Pool Landscaping: How to Pick Your Plants

by Pool Builders on 07-23-2011 in Articles

Backyard pools are emphasized with beautiful landscaping, including water features, stone structures and wooden decks, but many are missing the soft touch of greenery. There's a fear that surrounds planting trees, bushes and flowers around pools. Between the risk of damage caused by root systems, and the constant chore of cleaning petals and leaves from the pool, many owners opt for a pool-scape dominated by unnatural features, but this doesn't have to be the case. Consider these factors when choosing plants for your backyard, and you'll find that you have many options to add some natural features to your pool with low-risk and low-maintenance.

Invasive Roots

As your trees grow, keep in mind that the larger it grows above grown, the larger it's growing below ground. Trees with very strong and widespread root systems are a risk to your pool structure and plumbing. Stay away from species such as ficus, elm and oak trees.

Shedding Plants

Plants that drop excessive amounts of petals, fruit or leaves should be avoided, simply due to the unnecessary clean-up that you will endure. To avoid this mess, steer clear of flower and fruit-bearing vegetation. Look into evergreen species. These keep their foliage all year.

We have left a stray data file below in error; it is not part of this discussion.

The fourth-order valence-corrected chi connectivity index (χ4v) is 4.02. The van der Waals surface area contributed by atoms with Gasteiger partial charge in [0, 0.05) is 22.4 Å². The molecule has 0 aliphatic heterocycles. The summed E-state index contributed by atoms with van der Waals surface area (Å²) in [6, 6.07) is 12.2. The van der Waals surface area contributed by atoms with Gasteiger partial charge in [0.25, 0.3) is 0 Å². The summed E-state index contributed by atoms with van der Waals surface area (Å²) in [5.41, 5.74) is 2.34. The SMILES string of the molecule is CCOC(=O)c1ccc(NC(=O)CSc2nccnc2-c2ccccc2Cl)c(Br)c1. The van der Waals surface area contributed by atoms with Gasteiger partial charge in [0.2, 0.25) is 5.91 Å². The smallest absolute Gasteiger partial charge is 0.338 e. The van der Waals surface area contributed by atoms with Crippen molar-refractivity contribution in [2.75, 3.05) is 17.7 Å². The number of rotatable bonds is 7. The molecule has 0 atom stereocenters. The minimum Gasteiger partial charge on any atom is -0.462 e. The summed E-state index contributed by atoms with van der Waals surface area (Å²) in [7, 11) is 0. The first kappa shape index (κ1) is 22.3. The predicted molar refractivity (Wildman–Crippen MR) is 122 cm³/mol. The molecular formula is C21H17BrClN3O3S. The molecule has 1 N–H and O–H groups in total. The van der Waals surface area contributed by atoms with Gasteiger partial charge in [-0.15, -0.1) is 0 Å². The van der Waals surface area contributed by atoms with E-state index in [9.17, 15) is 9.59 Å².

Chemical Wear

Also keep in mind that you will need hardy plants that can withstand some of the chemical attack from pool water splashed its way. Some hardy flowers are daylilies and sedums.

Needles, Thorns and Stingers

Evergreens are often a nice alternative to deciduous (leaf-shedding) trees around pools, but be mindful of sharp needles. Some trees that have softer needles when you plant them may grow to be a sharp annoyance. The same applies to thorned species, such as rose bushes. One of the greatest annoyances while enjoying your backyard is bees. Some of the most attractive species for our stinging foes include: Wisteria, Queen Anne's Lace, sunflowers, and many violet-coloured flowers. Once again, just try to avoid flower and fruit-bearing plants.

Privacy

Screening is one of the top reasons that pool owners look for trees around their pool. While having your neighbours peering into your backyard is never pleasant, it is especially irritating while you're enjoying a relaxing swim. Some trees that provide good privacy around a pool are arborvitae (cypress) and yew trees. Consult a landscaper or arborist in your area to ensure that these would be suitable in your yard.

After these relatively simple considerations, you are still left with plenty of options for planting around your pool. Your pool even creates its own humid micro-climate, which often means that you have the opportunity to plants trees, shrubs and flowers, that you might not otherwise have been able to enjoy, like some ornamental grasses. These can give your backyard that tropical feel you and your guests need to relax and enjoy.

Most of all, don't let the task intimidate you. There's lots of help waiting for you, and all of your research will be worthwhile.

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